On July 1, SEPTA invited Sen. Robert P. Casey Jr. (D-PA), Reps. Chaka Fattah (D-PA), Pat Meehan (R-PA) and Ryan Costello (R-PA), media and other officials to its Frazer Maintenance Facility for a demonstration and update on its PTC implementation progress.

Tour participants were able to see on-board and trackside communication equipment. SEPTA officials also showcased the technology in action as a train car traveled along a working test track.

“PTC is a complex undertaking that involves our control center, wayside signals, communications, and our vehicles are equipped with multiple devices including an ­on-board computer, which really takes this to the next level,” said SEPTA Deputy General Manager Jeff Knueppel. “We have 290 vehicles to equip with PTC devices and we’re 43 percent complete.”
PTC is the next generation of signal safety equipment, designed to reduce the chance of human error and automatically prevent train-to-train collisions and over speed derailments.

“I want to thank the whole SEPTA team for this demo and tour,” Casey said. “There is nothing like seeing this up close. I think we all have a better understanding of what Positive Train Control means and we have a better sense of some of the challenges in making sure it’s implemented.”

In 2008, Congress passed the Rail Safety Improvement Act of 2008 (PL 110-432), which mandated that all U.S. passenger and freight railroads install PTC by Dec. 31, 2015. SEPTA is one of the few systems across the nation poised to meet the deadline.

 

SEPTA Deputy General Manager Jeffrey Knueppel, left, shows the placement of a scanner antenna on a Silverliner IV train car to Reps. Pat Meehan, center, and Chaka Fattah, Sen. Robert P. Casey Jr. and Rep. Ryan Costello. SEPTA General Manager Joseph Casey also participated in the event.

National Council Releases Draft Report

Increased funding for transportation infrastructure would help incorporate resilience into the planning, design and construction of transportation facilities and services, according to a new draft report discussed in early July by the National Infrastructure Advisory Council (NIAC).

The NIAC was created by a White House executive order in October 2001 to advise the president and secretary of homeland security on the security and resilience of critical infrastructure supporting the U.S. economy.

The draft report cites an underinvestment in transportation infrastructure and the critical lifeblood it provides, stating that deficient and ­deteriorating public transit systems cost the U.S. economy $90 billion. It also reports that one in nine U.S. bridges is structurally deficient and road congestion costs American drivers $101 billion annually.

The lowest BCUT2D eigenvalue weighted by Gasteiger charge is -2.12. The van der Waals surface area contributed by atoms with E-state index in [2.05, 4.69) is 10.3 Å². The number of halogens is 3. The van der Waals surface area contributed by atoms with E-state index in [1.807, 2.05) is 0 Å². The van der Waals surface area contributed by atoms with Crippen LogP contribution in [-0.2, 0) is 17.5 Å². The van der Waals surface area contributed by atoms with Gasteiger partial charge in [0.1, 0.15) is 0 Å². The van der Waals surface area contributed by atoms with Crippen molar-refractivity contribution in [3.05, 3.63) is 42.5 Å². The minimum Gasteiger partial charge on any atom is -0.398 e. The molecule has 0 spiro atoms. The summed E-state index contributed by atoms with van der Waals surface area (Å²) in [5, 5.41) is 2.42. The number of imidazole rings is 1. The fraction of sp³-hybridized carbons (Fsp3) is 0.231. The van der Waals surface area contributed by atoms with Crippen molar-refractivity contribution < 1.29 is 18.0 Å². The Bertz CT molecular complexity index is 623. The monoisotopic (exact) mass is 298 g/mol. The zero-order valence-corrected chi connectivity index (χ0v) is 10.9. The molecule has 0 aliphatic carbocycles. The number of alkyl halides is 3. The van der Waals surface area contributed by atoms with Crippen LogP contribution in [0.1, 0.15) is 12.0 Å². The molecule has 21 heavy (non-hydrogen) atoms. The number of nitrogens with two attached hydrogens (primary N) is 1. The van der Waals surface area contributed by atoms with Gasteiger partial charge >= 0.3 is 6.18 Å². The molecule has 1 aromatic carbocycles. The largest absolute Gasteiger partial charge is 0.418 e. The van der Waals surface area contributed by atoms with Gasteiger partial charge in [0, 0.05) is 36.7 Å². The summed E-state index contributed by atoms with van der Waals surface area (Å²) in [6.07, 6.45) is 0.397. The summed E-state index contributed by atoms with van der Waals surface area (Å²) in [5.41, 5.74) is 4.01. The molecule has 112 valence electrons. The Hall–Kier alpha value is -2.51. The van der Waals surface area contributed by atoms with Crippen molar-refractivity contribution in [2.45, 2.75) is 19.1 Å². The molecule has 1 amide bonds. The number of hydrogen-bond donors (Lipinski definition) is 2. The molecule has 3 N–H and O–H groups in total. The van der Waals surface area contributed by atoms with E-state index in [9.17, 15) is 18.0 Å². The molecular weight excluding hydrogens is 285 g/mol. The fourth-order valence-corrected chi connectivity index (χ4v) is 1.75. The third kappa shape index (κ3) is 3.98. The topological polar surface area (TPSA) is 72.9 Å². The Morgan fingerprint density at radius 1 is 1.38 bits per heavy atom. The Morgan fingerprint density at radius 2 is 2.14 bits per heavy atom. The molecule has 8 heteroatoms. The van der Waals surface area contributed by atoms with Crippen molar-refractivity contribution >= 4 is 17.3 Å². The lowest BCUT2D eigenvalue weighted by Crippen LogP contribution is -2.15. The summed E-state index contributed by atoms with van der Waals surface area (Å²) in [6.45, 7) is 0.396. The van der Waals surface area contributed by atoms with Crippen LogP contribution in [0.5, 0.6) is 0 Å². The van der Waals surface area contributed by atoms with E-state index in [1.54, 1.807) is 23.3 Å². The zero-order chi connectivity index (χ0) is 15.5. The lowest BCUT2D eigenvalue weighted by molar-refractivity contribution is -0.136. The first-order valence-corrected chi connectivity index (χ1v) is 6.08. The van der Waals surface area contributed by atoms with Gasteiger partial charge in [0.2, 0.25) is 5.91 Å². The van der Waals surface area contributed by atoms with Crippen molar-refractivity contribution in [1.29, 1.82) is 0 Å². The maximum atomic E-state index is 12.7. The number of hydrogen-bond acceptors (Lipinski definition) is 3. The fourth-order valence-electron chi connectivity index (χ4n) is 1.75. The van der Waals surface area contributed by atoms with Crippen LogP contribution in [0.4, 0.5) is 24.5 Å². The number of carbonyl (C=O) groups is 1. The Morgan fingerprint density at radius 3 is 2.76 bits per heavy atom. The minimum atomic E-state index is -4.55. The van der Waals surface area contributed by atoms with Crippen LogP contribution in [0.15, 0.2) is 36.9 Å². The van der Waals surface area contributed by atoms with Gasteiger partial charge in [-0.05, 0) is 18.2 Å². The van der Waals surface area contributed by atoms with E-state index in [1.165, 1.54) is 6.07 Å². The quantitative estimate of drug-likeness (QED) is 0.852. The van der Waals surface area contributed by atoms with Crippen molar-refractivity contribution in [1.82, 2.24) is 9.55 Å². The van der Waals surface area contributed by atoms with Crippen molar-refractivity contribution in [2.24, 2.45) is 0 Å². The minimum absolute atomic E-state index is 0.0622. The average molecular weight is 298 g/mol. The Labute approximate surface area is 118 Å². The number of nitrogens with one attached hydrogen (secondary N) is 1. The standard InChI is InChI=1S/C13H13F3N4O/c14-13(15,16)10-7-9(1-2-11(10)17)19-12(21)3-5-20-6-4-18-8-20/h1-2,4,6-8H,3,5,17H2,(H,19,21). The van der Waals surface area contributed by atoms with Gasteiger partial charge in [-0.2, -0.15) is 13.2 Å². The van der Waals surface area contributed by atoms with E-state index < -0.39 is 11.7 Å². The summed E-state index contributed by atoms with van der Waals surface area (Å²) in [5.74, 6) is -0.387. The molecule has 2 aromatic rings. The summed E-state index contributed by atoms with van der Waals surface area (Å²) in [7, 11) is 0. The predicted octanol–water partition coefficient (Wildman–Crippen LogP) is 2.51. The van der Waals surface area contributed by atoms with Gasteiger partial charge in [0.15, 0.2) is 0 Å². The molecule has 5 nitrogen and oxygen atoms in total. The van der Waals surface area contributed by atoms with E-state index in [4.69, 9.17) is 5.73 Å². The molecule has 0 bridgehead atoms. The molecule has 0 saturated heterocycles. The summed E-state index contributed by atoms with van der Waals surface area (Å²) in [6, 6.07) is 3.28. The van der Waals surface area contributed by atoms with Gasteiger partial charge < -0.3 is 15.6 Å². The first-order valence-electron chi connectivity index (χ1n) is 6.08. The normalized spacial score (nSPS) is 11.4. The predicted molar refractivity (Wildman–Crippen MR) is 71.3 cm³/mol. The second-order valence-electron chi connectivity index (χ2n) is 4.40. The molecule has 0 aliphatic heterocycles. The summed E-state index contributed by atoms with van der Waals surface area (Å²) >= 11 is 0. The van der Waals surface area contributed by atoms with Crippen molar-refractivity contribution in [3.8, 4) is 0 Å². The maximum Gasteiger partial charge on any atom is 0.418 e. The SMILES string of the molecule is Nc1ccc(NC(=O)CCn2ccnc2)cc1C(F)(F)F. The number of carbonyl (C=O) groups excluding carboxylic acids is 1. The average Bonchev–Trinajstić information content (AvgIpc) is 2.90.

The report emphasizes resilience throughout the early stages of project development and design, and standards, asset management practices and the resiliency culture that will result.

NIAC Co-Chair Beverly Scott, chief executive officer of Beverly Scott Associates and former head of public transit systems in Rhode Island, Sacramento, Atlanta and Boston, chaired the transportation sector report. Read the draft report here.

SFRTA Builds First LEED-Certified Station in Pompano Beach

The South Florida Regional Transportation Authority (Tri-Rail) has begun construction on its first LEED-certified station, adjacent to the agency’s new headquarters site in ­Pompano Beach, FL.

Tri-Rail officials say the new station, as a LEED-certified facility, could serve as the prototype for future stations. The original station is the last vestige of the minimalist ones built when Tri-Rail was placed into “temporary” service more than 25 years ago. Its narrow platforms, short canopies and limited seating are the bane of the 200,000 passengers who use it annually because it offers little protection from Florida’s sun and torrential summer rains.

The project is made possible by a $5.7 million TIGGER III grant from FTA, one of only 46 to be awarded nationwide.

“In the same way that you have electric-powered cars that recharge their batteries and the batteries regenerate electricity as you need it, that’s basically what will be going on here,” said SFRTA Executive Director Jack ­Stephens. “You’ll have solar power that will allow for the charging of vehicles and the backup battery system, as well as providing energy to the station as a whole.”